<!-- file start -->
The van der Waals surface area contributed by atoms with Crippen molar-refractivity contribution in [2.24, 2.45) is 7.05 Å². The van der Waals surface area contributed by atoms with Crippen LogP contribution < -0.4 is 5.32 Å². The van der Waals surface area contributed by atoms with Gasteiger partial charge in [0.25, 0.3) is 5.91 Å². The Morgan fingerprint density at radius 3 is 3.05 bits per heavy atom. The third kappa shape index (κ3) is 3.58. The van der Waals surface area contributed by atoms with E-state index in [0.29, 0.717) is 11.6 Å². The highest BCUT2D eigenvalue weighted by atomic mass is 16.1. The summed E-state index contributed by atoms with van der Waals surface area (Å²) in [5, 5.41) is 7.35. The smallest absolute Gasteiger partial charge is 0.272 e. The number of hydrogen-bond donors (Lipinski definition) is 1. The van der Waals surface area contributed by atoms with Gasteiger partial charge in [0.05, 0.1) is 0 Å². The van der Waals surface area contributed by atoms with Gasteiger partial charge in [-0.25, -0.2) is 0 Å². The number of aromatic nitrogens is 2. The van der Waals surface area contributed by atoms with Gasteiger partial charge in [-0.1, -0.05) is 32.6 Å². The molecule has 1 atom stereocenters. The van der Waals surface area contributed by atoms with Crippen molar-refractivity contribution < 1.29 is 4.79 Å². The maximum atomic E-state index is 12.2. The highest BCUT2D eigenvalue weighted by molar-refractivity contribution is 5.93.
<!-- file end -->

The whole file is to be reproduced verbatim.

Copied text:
The van der Waals surface area contributed by atoms with Crippen molar-refractivity contribution in [2.24, 2.45) is 7.05 Å². The van der Waals surface area contributed by atoms with Crippen LogP contribution < -0.4 is 5.32 Å². The van der Waals surface area contributed by atoms with Gasteiger partial charge in [0.25, 0.3) is 5.91 Å². The Morgan fingerprint density at radius 3 is 3.05 bits per heavy atom. The third kappa shape index (κ3) is 3.58. The van der Waals surface area contributed by atoms with E-state index in [0.29, 0.717) is 11.6 Å². The highest BCUT2D eigenvalue weighted by atomic mass is 16.1. The summed E-state index contributed by atoms with van der Waals surface area (Å²) in [5, 5.41) is 7.35. The smallest absolute Gasteiger partial charge is 0.272 e. The number of hydrogen-bond donors (Lipinski definition) is 1. The van der Waals surface area contributed by atoms with Gasteiger partial charge in [0.05, 0.1) is 0 Å². The van der Waals surface area contributed by atoms with Gasteiger partial charge in [-0.25, -0.2) is 0 Å². The number of aromatic nitrogens is 2. The van der Waals surface area contributed by atoms with Gasteiger partial charge in [-0.1, -0.05) is 32.6 Å². The molecule has 1 atom stereocenters. The van der Waals surface area contributed by atoms with Crippen molar-refractivity contribution < 1.29 is 4.79 Å². The maximum atomic E-state index is 12.2. The highest BCUT2D eigenvalue weighted by molar-refractivity contribution is 5.93.